October 19, 2008 |
Ford Motor Co. will roll out a feature on many 2010 models that can limit teen drivers to 80 mph, using a computer chip in the key. Parents also have the option of programming the teen's key to limit the audio system's volume and to sound continuous alerts if the driver doesn't wear a seat belt. The feature, called "MyKey," will be standard on some Ford models when the 2010 cars and trucks come out late next summer. The feature will spread to the entire Ford, Lincoln and Mercury lineup as models are updated, spokesman Wes Sherwood said.
December 17, 1985
The auto maker reported that it now owns 81% of First National Financial Corp.'s stock, which it acquired for $32 a share from National Intergroup. The purchase follows approval from the Federal Home Loan Bank Board. The public shareholders--those owning the remaining 19% of the San Francisco-based financial institution--will now receive $32 for each of their shares, Ford said. The $493-million deal was first announced in August.
October 29, 2008 |
Billionaire Kirk Kerkorian sold 26.4 million more Ford Motor Co. shares as he unwinds a $995-million investment in the second-largest U.S. automaker to focus on gambling, hotels and energy. Kerkorian, 91, reduced his holdings to 107.1 million shares, or 4.89%, his Tracinda Corp. said in a regulatory filing. The sales occurred Oct. 21 through Monday at an average of $2.01 a share, Tracinda said. The investor last week reversed course on Ford less than six months after expressing confidence in Chief Executive Alan Mulally's turnaround efforts.
August 19, 1990
Two items in your July 25 "Briefly" column really stood out: (1) Domestic car and truck sales off, with Ford dropping 18.8%, the most of all; and (2) Ford Motor Co. said the average price of one of its 1991 cars will be $528, or 3.2% higher, and the average light truck price will increase by 3.6%. How they figure that raising prices will increase sales is mystifying. I can only assume that they use the same convoluted logic that the state Lottery used when deciding that decreasing the odds of winning by adding more numbers would increase revenue.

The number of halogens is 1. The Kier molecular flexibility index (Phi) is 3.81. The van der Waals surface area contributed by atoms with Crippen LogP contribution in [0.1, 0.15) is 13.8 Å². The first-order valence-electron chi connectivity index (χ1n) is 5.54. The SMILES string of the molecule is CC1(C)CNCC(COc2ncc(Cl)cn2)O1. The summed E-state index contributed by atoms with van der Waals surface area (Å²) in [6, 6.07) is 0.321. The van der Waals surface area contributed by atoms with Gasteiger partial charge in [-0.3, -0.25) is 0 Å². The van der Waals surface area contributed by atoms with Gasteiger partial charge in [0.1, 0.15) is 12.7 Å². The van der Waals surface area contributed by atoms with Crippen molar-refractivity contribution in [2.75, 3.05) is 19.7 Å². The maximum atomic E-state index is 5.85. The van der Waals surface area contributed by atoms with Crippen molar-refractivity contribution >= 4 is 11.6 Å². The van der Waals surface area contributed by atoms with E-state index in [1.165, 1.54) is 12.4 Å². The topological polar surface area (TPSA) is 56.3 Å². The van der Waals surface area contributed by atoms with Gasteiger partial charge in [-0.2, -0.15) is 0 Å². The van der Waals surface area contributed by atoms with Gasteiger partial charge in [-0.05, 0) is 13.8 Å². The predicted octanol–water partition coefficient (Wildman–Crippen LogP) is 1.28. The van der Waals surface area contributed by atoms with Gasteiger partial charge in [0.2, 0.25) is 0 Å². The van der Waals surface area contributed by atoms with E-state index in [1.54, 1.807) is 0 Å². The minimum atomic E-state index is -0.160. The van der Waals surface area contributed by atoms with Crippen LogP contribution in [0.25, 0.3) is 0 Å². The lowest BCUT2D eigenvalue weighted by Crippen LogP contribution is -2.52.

November 24, 1987 |
The Ford Motor Co., one of the biggest American companies in South Africa, has agreed to disinvest from the country but will still sell vehicles here, officials said today. Ford has a 42% interest in the South African Motor Corp., known as SAMCOR. The giant U.S. auto maker will donate 24% to SAMCOR employees and sell the remaining 18% to the Anglo American Corp. and its subsidiaries, Anglo said in a statement.
September 14, 1987 |
Former President Gerald R. Ford will testify Tuesday in favor of Robert H. Bork's nomination to the Supreme Court, Sen. Strom Thurmond's office announced today. Ford will appear at the opening session of the Senate Judiciary Committee confirmation hearings, according to Thurmond, the South Carolina senator who is the ranking Republican on the panel. Former Chief Justice Warren E. Burger also will testify for Bork.
CALIFORNIA | LOCAL
September 15, 1985
Your article "Ford to Lay Off Another 600 Workers" (Sept. 7), with its accompanying photo by Mark Boster of a worker driving out of the Ford parking lot with his children, evoked memories of Depression photos by James Agee and Walker Evans. In those faces are fear, fatigue, frustration and submerged anger. How can Ford so summarily dump their hourly employees with less than two days' notice while the company receives full payment for all of the Sgt. York weapons--even those they will never build?
September 17, 1986 |
Former President Gerald R. Ford, expressing support for President Reagan's proposal to impose drug testing on an estimated 1 million federal employees, said he would take a drug test "under any circumstances at any time." Ford rejected suggestions that tests of federal workers would deny workers due process of law or violate their Fourth Amendment rights. He spoke to reporters before delivering a lecture at the University of Dayton commemorating the 200th anniversary of the Constitution.
September 9, 1986 |
Former President Gerald R. Ford can't seem to shake his reputation for clumsiness. He was in the Detroit suburbs Monday to speak at a GOP fund-raiser. When he finished taking questions from reporters, Ford smiled and backed into a low-hanging chandelier. He wasn't hurt, but the incident added to a list of minor accidents ranging from getting knocked over by a chair lift while skiing and hitting a spectator with a golf drive to stumbling on an airplane ramp.
May 24, 2008 |
Billionaire investor Kirk Kerkorian added $100 million to his line of credit to finance his bid to boost his stake in Ford Motor Co., according to a government filing. Kerkorian's Tracinda Corp. said it might borrow as much as $600 million from Bank of America Corp., up from a potential loan of $500 million. Kerkorian has offered $8.50 a share for as many as 20 million shares of Ford's common stock, a cash offer worth as much as $170 million. If he succeeds, his stake in the automaker would rise to 5.5% from 4.7%.